7. How do you handle over-the-counter (OTC) meds?
If a patient takes OTC’s on a routine basis (i.e. one baby aspirin each morning), the Prescriber can write an order for the OTC medication, and the pharmacy can also package the OTC in the multi-dose cup with the other prescription medications.
8. How do you handle changes that occur mid-cycle?
For additions of new medications or increases in dose the pharmacy will typically send out a supplemental pack to be taken in addition to the pack the patient already has on hand. For discontinuations, or decreases in dose the patient +/or caregivers will need to remove the affected medication from the current pack until the next scheduled pack. The pharmacy is prohibited by law from taking back medications to be repackaged except in the case of a facility where the medications are kept with nursing staff.
9. Can MOT arrange for home delivery or do meds need to be picked up at the pharmacy?
Freedom Pharmacy offers home delivery in the greater Burlington area. We also deliver medications throughout the state of Vermont & New Hampshire via courier service or the United States Postal Service.
10. What kind of response has MOT received from patients and caregivers?
Caregivers who spend hours each week filling “weekly plastic pill sorter boxes” LOVE Medicine-On-Time because now they can spend quality time with their loved one instead of filling up the pill boxes. Consumers who receive their medications in the Medicine-On-Time color-coded calendar cards like it for the “simplicity and convenience” – medications are pre-sorted expertly by their pharmacy for “time of day” self-administrations. Caregivers and patients, alike, feel that it is much easier than juggling multiple pill bottles each month, because you can “visually see” if a dose cup has been opened and medications consumed from the dose cup. Each dose cup identifies the patient’s name, the date, the day of the week, the time of day the meds are to be consumed, and the contents/name of meds in each individual dose cup.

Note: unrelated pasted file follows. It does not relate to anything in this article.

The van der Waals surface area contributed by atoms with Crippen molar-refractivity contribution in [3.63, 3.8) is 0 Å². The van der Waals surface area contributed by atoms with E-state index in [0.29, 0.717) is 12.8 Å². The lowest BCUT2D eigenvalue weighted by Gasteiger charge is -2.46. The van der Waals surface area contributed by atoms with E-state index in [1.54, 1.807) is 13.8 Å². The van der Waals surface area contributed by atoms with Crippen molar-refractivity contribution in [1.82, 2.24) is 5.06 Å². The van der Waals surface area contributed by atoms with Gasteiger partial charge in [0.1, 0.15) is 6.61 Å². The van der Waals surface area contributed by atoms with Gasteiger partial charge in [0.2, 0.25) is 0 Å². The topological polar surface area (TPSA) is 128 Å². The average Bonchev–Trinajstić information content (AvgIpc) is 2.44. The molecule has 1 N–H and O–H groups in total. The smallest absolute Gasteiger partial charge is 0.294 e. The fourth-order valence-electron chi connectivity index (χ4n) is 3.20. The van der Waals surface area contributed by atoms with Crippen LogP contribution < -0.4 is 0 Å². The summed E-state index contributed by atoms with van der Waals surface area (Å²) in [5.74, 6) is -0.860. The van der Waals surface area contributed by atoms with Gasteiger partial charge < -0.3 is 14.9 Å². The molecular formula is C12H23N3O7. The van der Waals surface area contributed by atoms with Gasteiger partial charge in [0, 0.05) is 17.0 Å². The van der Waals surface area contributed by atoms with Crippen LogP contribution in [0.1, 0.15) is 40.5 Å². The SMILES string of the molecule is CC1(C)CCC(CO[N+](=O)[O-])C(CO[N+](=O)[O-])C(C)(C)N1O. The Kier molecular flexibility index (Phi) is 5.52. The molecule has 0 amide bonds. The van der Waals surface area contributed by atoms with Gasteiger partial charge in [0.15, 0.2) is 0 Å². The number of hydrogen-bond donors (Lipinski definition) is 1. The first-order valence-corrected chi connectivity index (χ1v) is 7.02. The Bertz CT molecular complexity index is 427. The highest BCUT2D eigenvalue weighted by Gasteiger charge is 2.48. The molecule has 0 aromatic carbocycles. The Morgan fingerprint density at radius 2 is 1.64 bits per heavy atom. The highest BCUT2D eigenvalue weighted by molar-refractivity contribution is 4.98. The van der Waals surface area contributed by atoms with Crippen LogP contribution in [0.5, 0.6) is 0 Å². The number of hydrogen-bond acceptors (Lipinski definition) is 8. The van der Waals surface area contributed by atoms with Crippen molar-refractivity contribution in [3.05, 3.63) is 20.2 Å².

11. Do patients need to let their doctors know that they will be using MOT? Do doctors need to do anything in particular while using MOT?
It is not necessary to let one’s doctor know, but it is helpful to the Prescriber for his/her education, so he can be assured that his patient is striving for medication adherence. Doctors do not need to do anything additional if their patient gets their monthly routine oral meds packaged in Medicine-On-Time by their pharmacy provider.
Freedom Pharmacy strives to work closely with your doctor to provide the best level of service possible. Only with close cooperation between prescriber and pharmacy will you get the full benefit of the Medicine-On-Time bubble packs.
12a. In the rare event that an error is made, who is responsible?
This is a difficult question to answer. Different factors could play into this. Patients who know/have been told to discontinue a medication need to relay this information to their pharmacy provider so that they do not re-fill the medications the next month.
The Medicine-On-Time packaging process requires three points of checking the prescriptions – 1) at the time the pharmacy technicians are placing the pills into the dose cups; 2) prior to “cold sealing” the pills inside the dose cups with the pharmacy label; 3) the pharmacist checks it again prior to the medications being dispensed.
The medications are also checked by the patient and/or caregiver when they pick up the medications from the pharmacy and/or as they are getting ready to take their dose.
12b. Does anyone check the bundling of the meds for accuracy? (As a family caregiver, I check all prescriptions for accuracy when I pick up the meds!) See above
13. What else would you like to tell us about MOT?
The Medicine-On-Time color-coded calendar card system was used as “the compliance packaging component” in a South Carolina Medicaid Demonstration study – conducted by the University of South Carolina, Arnold School of Public Health. The study found that “by coordinating the medications with the pharmacists, prescribers, patients and/or caregivers - and giving the patient an easy compliance package - especially prepared for the patient & dispensed by their personal pharmacy - we can reduce one’s chances of a skilled nursing facility admission by 69%.